Our implementation consists of an Apache module which handles a CZIP file request by parsing the file's header and fetching the chunks from a CBN cache server. The CBN cache server is a user-level file chunk server on the same machine that caches chunks indexed by CBN. The module sends a chunk request with a file path, a byte-range and a chunk content hash. The CBN cache server finds the chunk in its cache or reads it from the file system on cache misses. It can be configured to recheck the chunk content hash for possible attacks or corruption. Because the CBN cache server is a separate process, any CZIP-aware servers on the same machine can benefit from the cache as well.

We use a server machine with a 2.8 GHz Pentium D processor, 2 GB memory, and two Gigabit Ethernet network interface cards (NICs). We compare Apache 1.3.37 with and without the CZIP module on a data set consisting of a 1.5 GB file extracted from the Fedora Core 6 DVD ISO and three 0.5 GB files whose contents overlap with the 1.5 GB file. This simulates the typical Linux mirror setup with one DVD and many CD ISOs. To include aliasing effects, we duplicate the set and place one copy in a different directory, raising the total content size 6 GB.

Our client workload is generated by six machines with one Gigabit Ethernet NIC each, split across two LAN switches. Each machine generates multiple simultaneous requests to the server, and we simulate 100-300 clients total. A new simulated client arrives on average every 3 seconds, up to the per-experiment client limit.

Figure 9: Client throughput distribution when downloading large ISO image files
(a) 100 clients
\subfigure[100 clients]{
(b) 200 clients
\subfigure[100 clients]{
(c) 300 clients
\subfigure[100 clients]{

Table 3: Per-client throughputs (in Mbps) for serving a large data set with lots of commonality. We show the average, minimum, median, and 90th percentiles.
# of clients Avg Min Median 90%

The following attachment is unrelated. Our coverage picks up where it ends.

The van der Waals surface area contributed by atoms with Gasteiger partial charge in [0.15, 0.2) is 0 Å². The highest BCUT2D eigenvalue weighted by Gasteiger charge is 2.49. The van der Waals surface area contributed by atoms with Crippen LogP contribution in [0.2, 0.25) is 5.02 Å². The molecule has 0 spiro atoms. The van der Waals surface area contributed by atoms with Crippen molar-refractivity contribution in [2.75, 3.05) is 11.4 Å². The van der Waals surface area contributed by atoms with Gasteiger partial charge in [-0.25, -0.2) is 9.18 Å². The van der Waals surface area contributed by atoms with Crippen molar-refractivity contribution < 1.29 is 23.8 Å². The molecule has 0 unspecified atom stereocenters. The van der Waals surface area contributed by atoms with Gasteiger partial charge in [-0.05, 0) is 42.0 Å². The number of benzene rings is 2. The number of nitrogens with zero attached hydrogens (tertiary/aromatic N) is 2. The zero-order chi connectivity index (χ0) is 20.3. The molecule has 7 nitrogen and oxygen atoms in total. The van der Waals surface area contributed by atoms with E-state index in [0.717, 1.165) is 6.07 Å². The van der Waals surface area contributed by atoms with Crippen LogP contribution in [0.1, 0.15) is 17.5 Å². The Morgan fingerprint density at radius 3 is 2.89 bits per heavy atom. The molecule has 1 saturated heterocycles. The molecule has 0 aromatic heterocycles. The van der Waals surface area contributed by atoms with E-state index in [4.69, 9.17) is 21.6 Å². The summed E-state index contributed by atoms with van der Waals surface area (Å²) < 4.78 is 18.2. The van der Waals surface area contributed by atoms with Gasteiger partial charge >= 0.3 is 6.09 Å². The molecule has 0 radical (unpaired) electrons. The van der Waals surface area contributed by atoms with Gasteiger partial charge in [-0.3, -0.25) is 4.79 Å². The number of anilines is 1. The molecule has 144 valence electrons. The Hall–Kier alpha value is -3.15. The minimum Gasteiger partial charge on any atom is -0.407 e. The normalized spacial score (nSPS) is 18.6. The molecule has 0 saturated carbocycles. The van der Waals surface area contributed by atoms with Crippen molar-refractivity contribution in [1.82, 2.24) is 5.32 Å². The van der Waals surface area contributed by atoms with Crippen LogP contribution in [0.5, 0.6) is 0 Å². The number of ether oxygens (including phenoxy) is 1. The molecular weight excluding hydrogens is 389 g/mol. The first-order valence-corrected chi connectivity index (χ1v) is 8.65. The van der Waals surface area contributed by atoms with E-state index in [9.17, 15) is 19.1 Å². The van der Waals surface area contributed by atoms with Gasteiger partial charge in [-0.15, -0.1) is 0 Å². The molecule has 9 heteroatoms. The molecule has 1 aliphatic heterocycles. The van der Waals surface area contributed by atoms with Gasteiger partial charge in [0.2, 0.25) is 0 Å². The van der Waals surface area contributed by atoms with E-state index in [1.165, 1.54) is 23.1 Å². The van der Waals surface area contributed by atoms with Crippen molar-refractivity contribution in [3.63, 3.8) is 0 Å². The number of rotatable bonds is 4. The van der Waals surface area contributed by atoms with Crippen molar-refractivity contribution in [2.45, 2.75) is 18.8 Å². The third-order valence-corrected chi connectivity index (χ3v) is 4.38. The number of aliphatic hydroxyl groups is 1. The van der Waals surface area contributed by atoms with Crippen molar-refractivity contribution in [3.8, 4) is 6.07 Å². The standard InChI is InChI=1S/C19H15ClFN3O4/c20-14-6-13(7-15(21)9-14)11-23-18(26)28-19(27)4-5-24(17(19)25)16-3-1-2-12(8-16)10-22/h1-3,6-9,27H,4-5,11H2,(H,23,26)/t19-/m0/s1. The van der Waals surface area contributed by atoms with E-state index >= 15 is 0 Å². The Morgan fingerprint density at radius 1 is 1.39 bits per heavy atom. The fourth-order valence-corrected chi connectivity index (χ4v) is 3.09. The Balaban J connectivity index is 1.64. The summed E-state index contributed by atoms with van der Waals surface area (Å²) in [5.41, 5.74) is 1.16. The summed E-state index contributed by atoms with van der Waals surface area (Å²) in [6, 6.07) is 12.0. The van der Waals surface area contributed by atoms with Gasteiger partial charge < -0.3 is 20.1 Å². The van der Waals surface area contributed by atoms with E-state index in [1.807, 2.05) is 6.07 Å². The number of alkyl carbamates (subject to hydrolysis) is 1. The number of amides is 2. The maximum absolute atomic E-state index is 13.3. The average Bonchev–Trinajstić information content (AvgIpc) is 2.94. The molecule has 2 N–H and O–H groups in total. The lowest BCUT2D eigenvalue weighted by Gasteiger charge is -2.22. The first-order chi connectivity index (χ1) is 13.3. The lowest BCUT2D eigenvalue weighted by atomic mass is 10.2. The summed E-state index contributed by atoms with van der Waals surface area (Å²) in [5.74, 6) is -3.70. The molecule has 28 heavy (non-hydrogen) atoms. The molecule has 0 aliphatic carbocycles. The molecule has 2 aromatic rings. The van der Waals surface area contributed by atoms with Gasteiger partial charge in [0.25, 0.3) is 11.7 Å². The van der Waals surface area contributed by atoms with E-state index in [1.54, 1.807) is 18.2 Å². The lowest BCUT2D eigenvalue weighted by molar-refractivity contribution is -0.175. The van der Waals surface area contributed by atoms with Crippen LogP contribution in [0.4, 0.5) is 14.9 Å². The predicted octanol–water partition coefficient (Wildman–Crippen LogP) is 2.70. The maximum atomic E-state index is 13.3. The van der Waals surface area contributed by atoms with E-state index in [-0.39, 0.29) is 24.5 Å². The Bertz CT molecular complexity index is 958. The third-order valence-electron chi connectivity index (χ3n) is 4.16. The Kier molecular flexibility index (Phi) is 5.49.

100 33.45 16.72 30.12 46.00
100 (w/CBN) 75.69 49.52 62.48 117.76
200 24.11 11.92 21.28 36.72
200 (w/CBN) 53.23 29.20 41.68 83.36
300 19.14 8.96 15.84 32.04
300 (w/CBN) 40.30 18.64 29.44 67.60

Figure 9 shows the client throughput CDF for serving 100, 200, and 300 simultaneous clients. The CZIP-enabled Apache outperforms the standard Apache by a factor of 2.11 to 2.26 (mean), and 1.84 to 2.07 (median). The means are higher than the medians because the CBN-cache case has a long tail - later requests do not overlap with many of the previous requests, so they compete less for the server's CPU cycles and network bandwidth. The CBN-cache case performs much better with physical memory cache hits than the non-cache case, whose throughput is bounded by the disk read bottleneck. This is observable in all three graphs by noticing that the horizontal gap between the two lines widens beyond the 50th percentile. Another interesting observation is that the worst-case throughput with the CBN cache beats 65% to 91% of non-cache throughputs.

The development effort for the components mentioned above were relatively modest. The Apache module consists of 700 lines of C, of which 235 are semicolon-containing. The CBN cache server is larger, with 613 semicolon lines out of 2061 total. However, the total development time for them was one week combined, and it was performed by a first-year graduate student. We believe that future development can leverage the effort here, especially of the stand-alone CBN cache.

6.2 CBN-Aware Content Distribution

Figure 10: Bandwidth Consumption at Origin Server: Plain-Co and CZIP-Co both use regular CoBlitz but Plain-Co downloads original file while CZIP-Co downloads CZIP'ed file. CZIP-CC uses C-CoBlitz to download the CZIP'ed file.